Figure

2. Detail,

right face central

portion

of Figure

1.

1. Railing Pillar. Cover and Figure inches (80 cm.). India, Sikri sandstone, H. 31-1/2 late second century AD. Mathura, Kushan Period, John L. Severance Fund. CMA 77.34 Purchase,

OF ART (ISSN MUSEUM THE BULLETIN OF THE CLEVELAND 0009-8841), Volume LXIX, Number 8, October 1982. Published monthly, ex cept July and August, by The Cleveland Museum of Art. Subscriptions: $8.00 per year for Museum members; $10.00 per year for non-members. Single copies: $1.00. Copyright 1982 by The Cleveland Museum of Art. Postmaster send address changes to CMA Bulletin 11150 East Boulevard, Cleveland, Ohio 44106. Second-class postage paid at Cleveland, Ohio. Museum photography by Nicholas Hlobeczy; design by Merald E. Wrolstad.

247

Figure 3. Detail, right face upper portionof Figure 1.

Figure

4.

Detail, right face, lower portionof Figure 1.

248

Figure

5. Detail,

left face central

portion

of Figure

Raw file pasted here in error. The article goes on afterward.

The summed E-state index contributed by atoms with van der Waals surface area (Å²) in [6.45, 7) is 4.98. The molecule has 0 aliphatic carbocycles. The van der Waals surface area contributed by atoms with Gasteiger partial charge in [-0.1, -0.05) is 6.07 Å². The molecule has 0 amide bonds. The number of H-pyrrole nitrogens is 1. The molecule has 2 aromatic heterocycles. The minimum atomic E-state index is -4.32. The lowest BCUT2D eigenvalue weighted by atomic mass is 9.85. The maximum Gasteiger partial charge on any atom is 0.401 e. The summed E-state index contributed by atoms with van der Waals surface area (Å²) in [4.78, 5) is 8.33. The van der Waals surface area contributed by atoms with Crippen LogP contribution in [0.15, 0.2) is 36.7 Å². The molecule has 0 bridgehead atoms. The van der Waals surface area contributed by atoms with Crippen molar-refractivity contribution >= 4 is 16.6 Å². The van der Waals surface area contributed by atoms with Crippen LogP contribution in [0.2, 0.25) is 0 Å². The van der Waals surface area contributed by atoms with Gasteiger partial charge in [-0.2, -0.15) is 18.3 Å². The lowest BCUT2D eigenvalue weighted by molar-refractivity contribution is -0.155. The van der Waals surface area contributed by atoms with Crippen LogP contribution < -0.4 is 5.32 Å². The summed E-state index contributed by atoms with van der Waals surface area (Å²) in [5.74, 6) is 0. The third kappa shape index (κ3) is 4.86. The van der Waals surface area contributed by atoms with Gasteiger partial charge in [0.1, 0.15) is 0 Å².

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pas. Although its exact provenance is unknown, its red speckled stone strongly suggests the region of ancientMathura some fifty miles south of Delhi.6 The character of the relief presents an unusual blend of stock Hellenistic elements combined with the ripe, rounded volumes of early Indian sculpture of the Mathuran School. The period to which it belongs can only be that of theKushan Empire which flourished between the first and third centuries AD and, at its height, stretched from theOxus to theGanges. This dynasty, of Central Asian origin, followed the Bactrian and Indo-Greek kingdoms and those of earlier Central Asian Scythians and Par thians in the northwest borderlands and Afghanistan, as well as native Indian states in the Punjab, to unite a diverse population in an era of increased trade and commercial prosperity.7 Under the alien but culturally eclectic Kushans, Buddhism was encouraged to thrive, gaining many new adherents from a non-Brahmanical, ethnically heterogeneous merchant class. At this time also, nu merous developments took place which served to broaden the base of Buddhism to transform it into a trulypopular internation al faith. So too, its visual imagery mirrored changes within. A Buddha image was created where only symbols of his presence had been allowed before.8 The concept of the Bodhisattva, the active Buddha deity offering salvation, was developed along with an ever widening pantheon of supporting lesser deities gar nered from rich sources inpopular folk religon. It is to this latter class thatourMathuran bacchantes belong. The right face of the pillar (Figure 2) shows a pair of half draped female revelers. One in a typically Hellenistic three- : quarter back view holds her robe coquettishly in front of her; her partner carries a festive palm branch while unsteadily balancing a cup on her head, as if giddy from the effects of its contents. Be tween them on the ground stands a large vessel resembling a Greek kantharos, the vessel especially associated with Dionysos. Above the ladies we see half-figures of musicians (Figure 3), one with castanets similar to themodern manjira of northern India, while the other plays a triangular harp known as a trigonus, an ancientNear Eastern instrument common inHellen izedAsia.9 As if to underscore the bacchanalian implications of the scene, the background above them is filled with growing grapevines. The lower segment of the pillar's face (Figure 4) is framed by a rocky landscape and shows a nude horse-headed fe male kneeling as if in supplication before a boy clad in a leaf loin cloth and clutching an axe. On the adjoining side of the pillar (Figure 5) we find twomore female revelers, one again seen from the back in three-quarter